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Mr Speaker forthwith declared the main Question, as amended, to be agreed to.


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Mr. Deputy Speaker (Sir Michael Lord): I must advise the House that Mr. Speaker has selected the amendment standing in the name of the Prime Minister, and that there is an eight-minute limit on Back-Bench speeches in this debate.

4.28 pm

Norman Baker (Lewes) (LD): I beg to move,

We are starting the debate marginally later than I thought we would. I can conclude only that the Conservatives have some reason for delaying its start—perhaps they do not want to talk about their chaotic policy on Heathrow and aviation. I note that an eight-minute limit on speeches applies, so it was rather unfair to take 15 minutes away with an unnecessary Division.

The Government’s policy on aviation is described in their amendment to the motion as a

I wonder whether the person who wrote that had any shame—I do not know whether it was written by a Minister, a Whip or an official in the Department for Transport— whether the Government are past that stage or, indeed, whether, as with much of the consultation paper, it was in fact written by someone from BAA plc, with glee rather than with shame.

As far as aviation is concerned, it seems that the Government live in a sort of bubble, in which climate change does not exist. The rest of Government policy is designed to drive down carbon emissions, making a 60 or 80 per cent. cut by 2050, but aviation somehow does not come into that picture and has to live on its own. I am interested in the comments made by the hon. Member for Sunderland, South (Mr. Mullin), a former Environment Minister. He said:

I think he was being ungenerous—

That is still the case.

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Alan Keen (Feltham and Heston) (Lab/Co-op): I might have been tempted, because of my constituency interest, to vote for the Liberal Democrat motion. Unfortunately, it seems to have got mixed up. Lines nine and 10 refer to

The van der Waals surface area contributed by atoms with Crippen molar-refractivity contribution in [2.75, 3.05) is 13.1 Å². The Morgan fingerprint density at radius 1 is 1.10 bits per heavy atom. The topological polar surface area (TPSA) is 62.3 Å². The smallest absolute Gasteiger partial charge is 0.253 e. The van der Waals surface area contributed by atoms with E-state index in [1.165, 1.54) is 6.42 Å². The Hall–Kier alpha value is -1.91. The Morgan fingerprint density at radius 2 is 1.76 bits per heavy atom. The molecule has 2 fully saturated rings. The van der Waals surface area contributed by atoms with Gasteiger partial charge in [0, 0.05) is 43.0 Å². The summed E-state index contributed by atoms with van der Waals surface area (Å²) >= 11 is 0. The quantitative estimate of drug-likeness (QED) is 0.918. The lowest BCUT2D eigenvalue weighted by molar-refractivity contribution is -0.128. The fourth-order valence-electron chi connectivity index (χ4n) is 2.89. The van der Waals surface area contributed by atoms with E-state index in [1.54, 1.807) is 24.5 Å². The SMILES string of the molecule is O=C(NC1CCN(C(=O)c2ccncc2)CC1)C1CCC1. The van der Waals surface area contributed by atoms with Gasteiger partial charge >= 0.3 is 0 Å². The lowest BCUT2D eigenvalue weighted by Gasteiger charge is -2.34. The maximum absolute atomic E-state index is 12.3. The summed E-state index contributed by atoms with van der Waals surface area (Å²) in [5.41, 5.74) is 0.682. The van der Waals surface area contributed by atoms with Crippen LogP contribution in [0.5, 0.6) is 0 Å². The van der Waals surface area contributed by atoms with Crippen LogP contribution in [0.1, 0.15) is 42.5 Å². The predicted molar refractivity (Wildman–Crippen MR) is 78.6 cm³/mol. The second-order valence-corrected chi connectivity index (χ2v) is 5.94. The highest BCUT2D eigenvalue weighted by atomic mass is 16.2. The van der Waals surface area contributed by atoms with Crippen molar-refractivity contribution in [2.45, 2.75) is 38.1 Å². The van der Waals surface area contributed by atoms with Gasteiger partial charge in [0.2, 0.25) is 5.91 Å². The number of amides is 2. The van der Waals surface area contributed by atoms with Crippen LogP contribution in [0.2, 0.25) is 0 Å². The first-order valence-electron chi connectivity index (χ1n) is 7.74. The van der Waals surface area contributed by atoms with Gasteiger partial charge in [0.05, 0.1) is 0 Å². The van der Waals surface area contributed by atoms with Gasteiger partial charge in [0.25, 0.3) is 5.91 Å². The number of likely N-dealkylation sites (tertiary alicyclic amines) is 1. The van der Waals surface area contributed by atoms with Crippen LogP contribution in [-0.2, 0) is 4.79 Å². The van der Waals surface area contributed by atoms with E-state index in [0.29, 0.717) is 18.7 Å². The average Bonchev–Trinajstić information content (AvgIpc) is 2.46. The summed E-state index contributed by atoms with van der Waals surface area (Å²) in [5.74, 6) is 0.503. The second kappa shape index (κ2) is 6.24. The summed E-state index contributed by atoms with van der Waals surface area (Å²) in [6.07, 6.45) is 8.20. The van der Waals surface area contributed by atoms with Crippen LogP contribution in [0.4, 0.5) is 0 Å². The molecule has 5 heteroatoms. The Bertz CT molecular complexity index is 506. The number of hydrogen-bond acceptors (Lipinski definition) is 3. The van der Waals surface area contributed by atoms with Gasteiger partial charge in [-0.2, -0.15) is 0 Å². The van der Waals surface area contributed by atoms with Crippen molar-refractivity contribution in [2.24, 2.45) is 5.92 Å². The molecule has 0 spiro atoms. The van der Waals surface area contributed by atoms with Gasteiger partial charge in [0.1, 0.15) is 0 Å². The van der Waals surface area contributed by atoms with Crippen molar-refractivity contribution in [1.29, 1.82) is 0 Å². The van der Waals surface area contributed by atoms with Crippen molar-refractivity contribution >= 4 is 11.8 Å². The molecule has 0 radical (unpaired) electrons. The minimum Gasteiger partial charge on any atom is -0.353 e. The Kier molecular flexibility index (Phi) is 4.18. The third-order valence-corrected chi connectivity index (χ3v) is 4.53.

In fact the increase in intensity and distribution of noise for my constituents and those who live in the neighbouring constituencies to the east would be caused by the end of that runway alternation. I am afraid I shall have to vote against the motion.

Norman Baker: Noise will increase because of the ending of runway alternation; that is quite true.

Justine Greening (Putney) (Con): The Lib Dem motion calls for the end of the thing that my constituents value most, which is the half-day respite from aircraft noise that results from runway alternation, which the motion says is a bad thing. Furthermore, the motion does not call on the Government to rule out that problem, although it calls on them to rule out a third runway. That leaves the door open for flights over my constituency all day, every day.

Norman Baker: That is not the intention of the motion, as the hon. Lady knows very well.

Mr. David Wilshire (Spelthorne) (Con): Will the hon. Gentleman give way?

Norman Baker: I have already given way twice; I must make some progress. [ Interruption. ] All right, go on.

Mr. Wilshire: The hon. Gentleman has admitted that one bit of his motion is a load of rubbish. Will he tell us which other bits are a load of rubbish?

Norman Baker: I knew I should not have given way. That intervention is not worth responding to, I am sorry to say.